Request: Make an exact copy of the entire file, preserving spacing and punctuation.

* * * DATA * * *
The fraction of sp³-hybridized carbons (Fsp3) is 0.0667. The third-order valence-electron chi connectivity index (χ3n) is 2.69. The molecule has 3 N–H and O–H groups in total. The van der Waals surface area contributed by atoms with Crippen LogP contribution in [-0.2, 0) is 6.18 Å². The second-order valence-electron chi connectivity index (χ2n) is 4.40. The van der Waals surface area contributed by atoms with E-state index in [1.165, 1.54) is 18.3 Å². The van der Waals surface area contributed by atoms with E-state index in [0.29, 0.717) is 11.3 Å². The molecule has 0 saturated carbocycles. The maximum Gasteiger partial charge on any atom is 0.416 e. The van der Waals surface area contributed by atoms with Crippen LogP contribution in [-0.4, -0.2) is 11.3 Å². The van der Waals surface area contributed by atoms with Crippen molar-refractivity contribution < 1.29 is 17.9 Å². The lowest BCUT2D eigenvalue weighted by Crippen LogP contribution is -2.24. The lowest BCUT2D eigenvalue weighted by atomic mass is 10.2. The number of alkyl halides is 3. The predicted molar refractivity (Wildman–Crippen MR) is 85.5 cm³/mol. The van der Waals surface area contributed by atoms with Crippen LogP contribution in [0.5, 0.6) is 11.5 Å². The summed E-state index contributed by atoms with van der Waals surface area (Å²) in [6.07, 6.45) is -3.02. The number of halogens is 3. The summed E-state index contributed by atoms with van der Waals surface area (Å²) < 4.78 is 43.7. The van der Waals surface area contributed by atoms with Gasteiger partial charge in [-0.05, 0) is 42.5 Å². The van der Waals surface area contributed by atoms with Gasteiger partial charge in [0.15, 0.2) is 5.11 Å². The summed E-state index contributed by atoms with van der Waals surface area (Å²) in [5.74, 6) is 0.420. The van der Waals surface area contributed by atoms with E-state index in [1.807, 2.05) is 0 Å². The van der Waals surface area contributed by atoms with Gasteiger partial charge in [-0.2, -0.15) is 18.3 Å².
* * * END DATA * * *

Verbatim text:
The fraction of sp³-hybridized carbons (Fsp3) is 0.0667. The third-order valence-electron chi connectivity index (χ3n) is 2.69. The molecule has 3 N–H and O–H groups in total. The van der Waals surface area contributed by atoms with Crippen LogP contribution in [-0.2, 0) is 6.18 Å². The second-order valence-electron chi connectivity index (χ2n) is 4.40. The van der Waals surface area contributed by atoms with E-state index in [1.165, 1.54) is 18.3 Å². The van der Waals surface area contributed by atoms with E-state index in [0.29, 0.717) is 11.3 Å². The molecule has 0 saturated carbocycles. The maximum Gasteiger partial charge on any atom is 0.416 e. The van der Waals surface area contributed by atoms with Crippen LogP contribution in [-0.4, -0.2) is 11.3 Å². The van der Waals surface area contributed by atoms with Crippen molar-refractivity contribution < 1.29 is 17.9 Å². The lowest BCUT2D eigenvalue weighted by Crippen LogP contribution is -2.24. The lowest BCUT2D eigenvalue weighted by atomic mass is 10.2. The number of alkyl halides is 3. The predicted molar refractivity (Wildman–Crippen MR) is 85.5 cm³/mol. The van der Waals surface area contributed by atoms with Crippen LogP contribution in [0.5, 0.6) is 11.5 Å². The summed E-state index contributed by atoms with van der Waals surface area (Å²) in [6.07, 6.45) is -3.02. The number of halogens is 3. The summed E-state index contributed by atoms with van der Waals surface area (Å²) < 4.78 is 43.7. The van der Waals surface area contributed by atoms with Gasteiger partial charge in [-0.05, 0) is 42.5 Å². The van der Waals surface area contributed by atoms with Gasteiger partial charge in [0.15, 0.2) is 5.11 Å². The summed E-state index contributed by atoms with van der Waals surface area (Å²) in [5.74, 6) is 0.420. The van der Waals surface area contributed by atoms with E-state index in [1.807, 2.05) is 0 Å². The van der Waals surface area contributed by atoms with Gasteiger partial charge in [-0.2, -0.15) is 18.3 Å².